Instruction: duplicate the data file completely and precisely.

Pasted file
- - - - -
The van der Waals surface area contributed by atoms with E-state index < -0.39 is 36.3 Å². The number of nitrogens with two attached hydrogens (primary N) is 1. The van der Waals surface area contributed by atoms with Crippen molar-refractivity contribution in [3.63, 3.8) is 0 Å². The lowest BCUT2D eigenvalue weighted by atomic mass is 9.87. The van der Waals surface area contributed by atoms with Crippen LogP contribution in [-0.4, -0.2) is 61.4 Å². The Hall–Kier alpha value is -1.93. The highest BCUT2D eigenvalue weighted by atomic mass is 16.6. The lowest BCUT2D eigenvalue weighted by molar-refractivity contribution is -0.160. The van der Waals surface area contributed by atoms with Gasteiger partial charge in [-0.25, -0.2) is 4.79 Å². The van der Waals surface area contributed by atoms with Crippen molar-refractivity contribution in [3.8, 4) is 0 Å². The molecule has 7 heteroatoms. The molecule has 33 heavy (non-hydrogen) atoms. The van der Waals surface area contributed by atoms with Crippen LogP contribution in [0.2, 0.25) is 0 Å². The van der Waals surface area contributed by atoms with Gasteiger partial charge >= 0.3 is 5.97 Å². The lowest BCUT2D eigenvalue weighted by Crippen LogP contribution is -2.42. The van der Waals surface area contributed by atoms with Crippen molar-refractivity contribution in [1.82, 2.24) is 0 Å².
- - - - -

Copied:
The van der Waals surface area contributed by atoms with E-state index < -0.39 is 36.3 Å². The number of nitrogens with two attached hydrogens (primary N) is 1. The van der Waals surface area contributed by atoms with Crippen molar-refractivity contribution in [3.63, 3.8) is 0 Å². The lowest BCUT2D eigenvalue weighted by atomic mass is 9.87. The van der Waals surface area contributed by atoms with Crippen LogP contribution in [-0.4, -0.2) is 61.4 Å². The Hall–Kier alpha value is -1.93. The highest BCUT2D eigenvalue weighted by atomic mass is 16.6. The lowest BCUT2D eigenvalue weighted by molar-refractivity contribution is -0.160. The van der Waals surface area contributed by atoms with Gasteiger partial charge in [-0.25, -0.2) is 4.79 Å². The van der Waals surface area contributed by atoms with Crippen molar-refractivity contribution in [3.8, 4) is 0 Å². The molecule has 7 heteroatoms. The molecule has 33 heavy (non-hydrogen) atoms. The van der Waals surface area contributed by atoms with Crippen LogP contribution in [0.2, 0.25) is 0 Å². The van der Waals surface area contributed by atoms with Gasteiger partial charge >= 0.3 is 5.97 Å². The lowest BCUT2D eigenvalue weighted by Crippen LogP contribution is -2.42. The van der Waals surface area contributed by atoms with Crippen molar-refractivity contribution in [1.82, 2.24) is 0 Å².